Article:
Canon John de Wit

10th May 1947 – 17th June 2018

Pam de Wit writes: Thank you to all who attended John’s funeral and all who offered sympathy and so much kindness during John’s illness and after his sudden death. Your love and prayers are a great comfort.

The Faringdon Singers opened the Funeral Service with Psalm 121 (I will lift up mine eyes unto the hills). This was the passage of scripture that John heard read to him by a friend in the moments before he died.

The service brought together more than 200 people from every part of John’s life, to offer back to God a much loved and gifted priest, musician and artist. The first hymn, Angel voices ever singing, was one he loved.

Later in the service the Bakehouse Trio played a favourite piece by Corelli, and John’s cello teacher Coral Lancaster played a Bach suite for solo cello, before the Prayers led by Barbara Mapley. The final organ music, played by Norman Ashfield from Birmingham, was Bach’s Prelude and Fugue in G major.

As John had hoped when he planned the outline of this service, the Word of God’s love was proclaimed in poetry, read by Peter Foot (George Herbert’s ‘Love bade me welcome’) and in a reading from St John’s Gospel (chapter 14, 1 – 6: ‘In my Father’s house are many dwelling places’); and also in the last icon that John painted, which was displayed alongside the coffin and blessed by John’s former Bishop in Birmingham, the Rt Revd Mark Santer.

John’s icon is a copy of the famous Russian icon of the Holy Trinity by André Rublev. There is a place ready at the front of the table for us to come and share God’s hospitality, represented by the circle of love that holds together the three figures in the composition of the painting:

Steve Bellamy in his sermon drew out the common thread in the readings and the painting: ‘John wanted us to look at the last icon he painted and to see the warm invitation of God to each one of us to be a guest in God’s household of love, where we can be held secure through the troubles of this life into all eternity. It is our privilege to hear that message today and by God’s grace to respond to his invitation – and as we remember before God our much loved friend John, a humble and unassuming true gentleman, full of fun, a painter, preacher and musician, a faithful priest and loving husband, it is also our privilege to commend John with confidence to his Lord and to the fulfilment of that vibrant life of God’s household of love, which was always at the heart of John’s life as he followed Jesus here’.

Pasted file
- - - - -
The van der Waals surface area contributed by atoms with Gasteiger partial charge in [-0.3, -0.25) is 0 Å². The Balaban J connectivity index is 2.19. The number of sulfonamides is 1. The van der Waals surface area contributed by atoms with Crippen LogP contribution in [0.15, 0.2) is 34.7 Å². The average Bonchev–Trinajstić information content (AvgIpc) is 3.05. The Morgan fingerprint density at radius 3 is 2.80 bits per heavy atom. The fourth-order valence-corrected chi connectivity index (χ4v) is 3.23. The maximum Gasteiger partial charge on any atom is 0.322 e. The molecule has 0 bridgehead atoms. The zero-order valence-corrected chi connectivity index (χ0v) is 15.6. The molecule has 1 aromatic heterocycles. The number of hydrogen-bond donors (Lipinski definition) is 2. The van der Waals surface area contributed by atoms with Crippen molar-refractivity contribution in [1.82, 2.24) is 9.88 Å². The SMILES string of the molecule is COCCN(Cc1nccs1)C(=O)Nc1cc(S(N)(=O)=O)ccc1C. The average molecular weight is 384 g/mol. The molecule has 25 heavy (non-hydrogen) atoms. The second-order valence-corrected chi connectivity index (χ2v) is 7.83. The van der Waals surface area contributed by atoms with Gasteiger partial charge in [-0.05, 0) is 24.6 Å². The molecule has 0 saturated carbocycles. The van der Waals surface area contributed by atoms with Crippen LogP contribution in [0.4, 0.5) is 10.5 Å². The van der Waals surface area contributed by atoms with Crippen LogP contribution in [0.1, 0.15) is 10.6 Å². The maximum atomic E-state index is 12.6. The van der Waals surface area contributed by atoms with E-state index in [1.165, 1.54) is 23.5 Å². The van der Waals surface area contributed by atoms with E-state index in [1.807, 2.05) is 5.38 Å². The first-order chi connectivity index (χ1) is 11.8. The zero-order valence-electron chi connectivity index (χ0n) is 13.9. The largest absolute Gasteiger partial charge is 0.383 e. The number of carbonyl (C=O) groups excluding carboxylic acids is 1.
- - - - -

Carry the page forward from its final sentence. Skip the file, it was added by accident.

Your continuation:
John himself saw the roots of this faith in the Christian life of his Dutch family and the blessing of his married home. His earlier studies in history and art history (including several years working at the Ashmolean Museum when he was in his 20s), together with his interest in theology and prayer, later gave rise to a longing to find visual ways to express the truth of the Gospel. In icons John began to feel he had discovered an ancient way of painting that could also speak to the modern world. As Steve put it in his sermon, ‘ icons can capture us as we look at them, and draw us in to enjoy being with them in the stillness, they are an ancient way of speaking about prayer, about God’s love and about the life of Christ’.

The final hymn, Now thank we all our God, expressed John’s sense of gratitude for his life on this earth, and was a prayer for all of us as we continue on our journey.